Their feet planted firmly on the ground, Children’s Inn kids were over the moon to speak to American astronaut Nick Hague aboard the International Space Station recently. It’s the kind of out-of-this-world experience you help make happen for seriously ill children thanks to your support of The Children’s Inn.
One by one, children as young as 4, along with teens and young adults, stepped up to the microphone set up in The Inn’s multipurpose room to ask their most pressing questions about space: What’s it like to fly in a rocket ship? How does the lack of gravity affect scientific research in space? Do aliens exist? What do you do for fun in space? What do you do when you get sick in space? How does being in space affect your body? What recommendations do you have for kids who want to become astronauts?
Flying over Belgium, where a local amateur radio ground station established a 10-minute contact with the ISS, Hague thoughtfully answered each child’s questions. The contact was part of a cooperation between NIH’s National Center for Advancing Translational Sciences (NCATS) and Amateur Radio on the International Space Station (ARISS).
Launching into space, he says, feels like “the best roller coaster ride.” He added: “It’s a little bumpy. You can see the earth disappear below you. It’s a thrilling ride.”
Describing the breathtaking view out of the ISS window, he said: “Last night, the moon was behind us and reflecting off the ocean; and you could see the Northern lights and the city lights. And you could see the sun rise over the horizon. It was an amazing sight.”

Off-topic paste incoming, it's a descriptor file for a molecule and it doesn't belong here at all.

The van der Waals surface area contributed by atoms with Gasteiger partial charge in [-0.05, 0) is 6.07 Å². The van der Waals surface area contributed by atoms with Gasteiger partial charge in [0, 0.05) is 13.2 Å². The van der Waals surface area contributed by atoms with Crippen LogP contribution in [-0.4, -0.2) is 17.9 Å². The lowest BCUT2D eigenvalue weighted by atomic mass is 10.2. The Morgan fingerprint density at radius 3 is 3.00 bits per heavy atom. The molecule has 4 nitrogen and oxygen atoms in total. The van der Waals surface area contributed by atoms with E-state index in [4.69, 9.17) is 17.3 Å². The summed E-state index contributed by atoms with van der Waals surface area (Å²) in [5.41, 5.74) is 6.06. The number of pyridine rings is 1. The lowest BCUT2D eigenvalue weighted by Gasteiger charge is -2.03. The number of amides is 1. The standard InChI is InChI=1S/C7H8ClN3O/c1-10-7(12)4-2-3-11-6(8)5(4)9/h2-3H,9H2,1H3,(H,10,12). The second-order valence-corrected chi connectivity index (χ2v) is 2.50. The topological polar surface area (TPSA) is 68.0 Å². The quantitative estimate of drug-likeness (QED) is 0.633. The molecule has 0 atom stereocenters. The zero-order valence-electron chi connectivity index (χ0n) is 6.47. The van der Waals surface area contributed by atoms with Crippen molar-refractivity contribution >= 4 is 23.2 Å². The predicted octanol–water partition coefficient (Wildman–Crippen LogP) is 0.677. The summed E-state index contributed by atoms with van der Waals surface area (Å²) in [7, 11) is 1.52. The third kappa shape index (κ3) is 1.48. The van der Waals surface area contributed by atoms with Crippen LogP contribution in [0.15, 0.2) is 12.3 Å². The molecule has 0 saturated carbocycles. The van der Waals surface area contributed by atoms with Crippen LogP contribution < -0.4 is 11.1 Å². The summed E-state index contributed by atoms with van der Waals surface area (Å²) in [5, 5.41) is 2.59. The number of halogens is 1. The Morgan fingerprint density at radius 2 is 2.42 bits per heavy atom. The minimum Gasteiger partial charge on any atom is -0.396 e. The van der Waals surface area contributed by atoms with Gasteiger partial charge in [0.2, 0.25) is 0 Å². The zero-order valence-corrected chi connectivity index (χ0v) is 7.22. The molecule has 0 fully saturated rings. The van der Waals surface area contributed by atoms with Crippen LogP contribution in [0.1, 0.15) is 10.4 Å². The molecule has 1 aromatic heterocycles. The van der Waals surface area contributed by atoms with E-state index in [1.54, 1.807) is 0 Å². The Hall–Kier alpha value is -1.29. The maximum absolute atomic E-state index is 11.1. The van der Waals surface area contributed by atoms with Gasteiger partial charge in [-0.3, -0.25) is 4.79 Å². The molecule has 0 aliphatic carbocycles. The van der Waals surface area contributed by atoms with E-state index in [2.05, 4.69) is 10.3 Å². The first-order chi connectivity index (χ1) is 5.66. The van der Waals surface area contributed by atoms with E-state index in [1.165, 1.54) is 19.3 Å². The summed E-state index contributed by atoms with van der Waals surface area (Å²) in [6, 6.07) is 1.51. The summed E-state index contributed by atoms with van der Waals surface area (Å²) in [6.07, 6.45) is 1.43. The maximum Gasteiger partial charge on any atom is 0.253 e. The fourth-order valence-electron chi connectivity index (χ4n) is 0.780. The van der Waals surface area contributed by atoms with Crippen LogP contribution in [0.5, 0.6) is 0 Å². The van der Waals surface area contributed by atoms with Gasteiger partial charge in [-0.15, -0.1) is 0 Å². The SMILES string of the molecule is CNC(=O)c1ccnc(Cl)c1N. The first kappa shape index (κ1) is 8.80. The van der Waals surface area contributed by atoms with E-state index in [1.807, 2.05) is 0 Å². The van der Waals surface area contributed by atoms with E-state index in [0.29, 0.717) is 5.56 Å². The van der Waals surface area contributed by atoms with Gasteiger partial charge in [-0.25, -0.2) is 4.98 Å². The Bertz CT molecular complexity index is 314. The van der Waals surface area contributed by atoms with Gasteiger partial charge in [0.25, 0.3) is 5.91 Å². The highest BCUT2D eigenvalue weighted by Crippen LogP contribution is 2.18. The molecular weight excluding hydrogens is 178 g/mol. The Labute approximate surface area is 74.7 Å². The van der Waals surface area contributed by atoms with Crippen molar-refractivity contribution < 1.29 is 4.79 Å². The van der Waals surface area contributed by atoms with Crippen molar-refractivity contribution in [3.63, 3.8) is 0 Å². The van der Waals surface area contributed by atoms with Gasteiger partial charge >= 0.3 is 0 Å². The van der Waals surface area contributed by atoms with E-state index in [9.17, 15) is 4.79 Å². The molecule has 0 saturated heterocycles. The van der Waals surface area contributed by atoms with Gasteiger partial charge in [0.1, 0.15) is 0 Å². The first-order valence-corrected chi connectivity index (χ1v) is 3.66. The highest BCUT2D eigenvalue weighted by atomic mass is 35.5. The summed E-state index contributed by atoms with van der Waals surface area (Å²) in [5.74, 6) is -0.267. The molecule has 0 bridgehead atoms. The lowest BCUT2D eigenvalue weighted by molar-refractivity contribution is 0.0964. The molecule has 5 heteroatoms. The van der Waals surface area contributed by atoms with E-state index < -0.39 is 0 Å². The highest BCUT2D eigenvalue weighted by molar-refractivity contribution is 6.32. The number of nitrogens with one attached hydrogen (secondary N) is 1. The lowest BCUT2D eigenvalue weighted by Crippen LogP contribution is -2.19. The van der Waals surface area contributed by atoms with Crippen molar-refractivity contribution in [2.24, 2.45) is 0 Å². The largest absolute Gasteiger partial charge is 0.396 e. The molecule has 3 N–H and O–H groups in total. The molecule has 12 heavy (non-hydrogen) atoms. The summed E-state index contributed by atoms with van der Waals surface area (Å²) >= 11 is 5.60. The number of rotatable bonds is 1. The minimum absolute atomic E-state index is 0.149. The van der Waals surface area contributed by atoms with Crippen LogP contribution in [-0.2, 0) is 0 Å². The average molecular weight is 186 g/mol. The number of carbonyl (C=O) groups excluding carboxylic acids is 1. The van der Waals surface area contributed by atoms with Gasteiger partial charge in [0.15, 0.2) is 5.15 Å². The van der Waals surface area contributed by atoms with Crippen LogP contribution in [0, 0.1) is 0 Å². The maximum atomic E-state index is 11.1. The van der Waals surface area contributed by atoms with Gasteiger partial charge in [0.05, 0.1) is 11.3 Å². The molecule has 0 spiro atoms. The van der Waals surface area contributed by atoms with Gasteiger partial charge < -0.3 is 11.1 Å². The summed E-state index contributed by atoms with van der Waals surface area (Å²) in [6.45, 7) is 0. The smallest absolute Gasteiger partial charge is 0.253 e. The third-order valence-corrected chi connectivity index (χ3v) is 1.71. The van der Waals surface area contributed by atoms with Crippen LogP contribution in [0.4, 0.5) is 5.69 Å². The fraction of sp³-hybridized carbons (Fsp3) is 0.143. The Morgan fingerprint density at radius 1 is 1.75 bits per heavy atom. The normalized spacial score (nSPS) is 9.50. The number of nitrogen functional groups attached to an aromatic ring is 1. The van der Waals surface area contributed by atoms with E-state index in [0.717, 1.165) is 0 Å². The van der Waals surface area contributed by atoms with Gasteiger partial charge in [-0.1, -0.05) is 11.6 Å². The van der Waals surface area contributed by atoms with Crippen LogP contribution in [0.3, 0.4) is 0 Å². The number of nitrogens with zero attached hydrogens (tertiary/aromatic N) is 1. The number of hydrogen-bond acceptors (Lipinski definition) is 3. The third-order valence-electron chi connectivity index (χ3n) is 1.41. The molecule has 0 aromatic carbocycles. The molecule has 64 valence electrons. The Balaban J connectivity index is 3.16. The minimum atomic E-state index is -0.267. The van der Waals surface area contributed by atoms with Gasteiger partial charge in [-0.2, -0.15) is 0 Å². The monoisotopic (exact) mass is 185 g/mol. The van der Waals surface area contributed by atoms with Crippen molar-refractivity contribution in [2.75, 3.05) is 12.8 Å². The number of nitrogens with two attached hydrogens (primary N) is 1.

Hague didn’t have to think long to tell his earthling friends about the type of fun he has on the space station. “One of the coolest things is just to float around,” he said. “Pretending to be a plane and fly around – it never gets old. Or letting the spoon float in front of me and trying to catch it.”
Hague also validated children’s interest in aliens. “I sure hope that there is life out here in space,” he said. At the same time, he reminded Inn residents what an amazing place earth is. “We live on a splendid planet,” he added.
Before he said good-bye and the ham radio signal faded, Hague left children and young adults dreaming of becoming astronauts with a special message: “Find what you have a passion for and apply yourself. Everyone who is an astronaut has done something else first. Build your skills first and become really good at them.”
The conversation and the chance to make contact with a human living in space created palpable excitement among Inn residents.
A young adult and her mom from Holland felt ecstatic to talk to Hague and were especially moved by the fact that the International Space Station was flying from Belgium over what looked like the area they call home in the Netherlands during the 10-minute conversation.
Everyone in the room left the conversation elated.
The goal of the event was to help pique the interest in science of children enrolled in NIH studies and to help them understand how, just like the studies they are participating in, the NIH-funded research in space can benefit generations to come by identifying new treatments and therapies.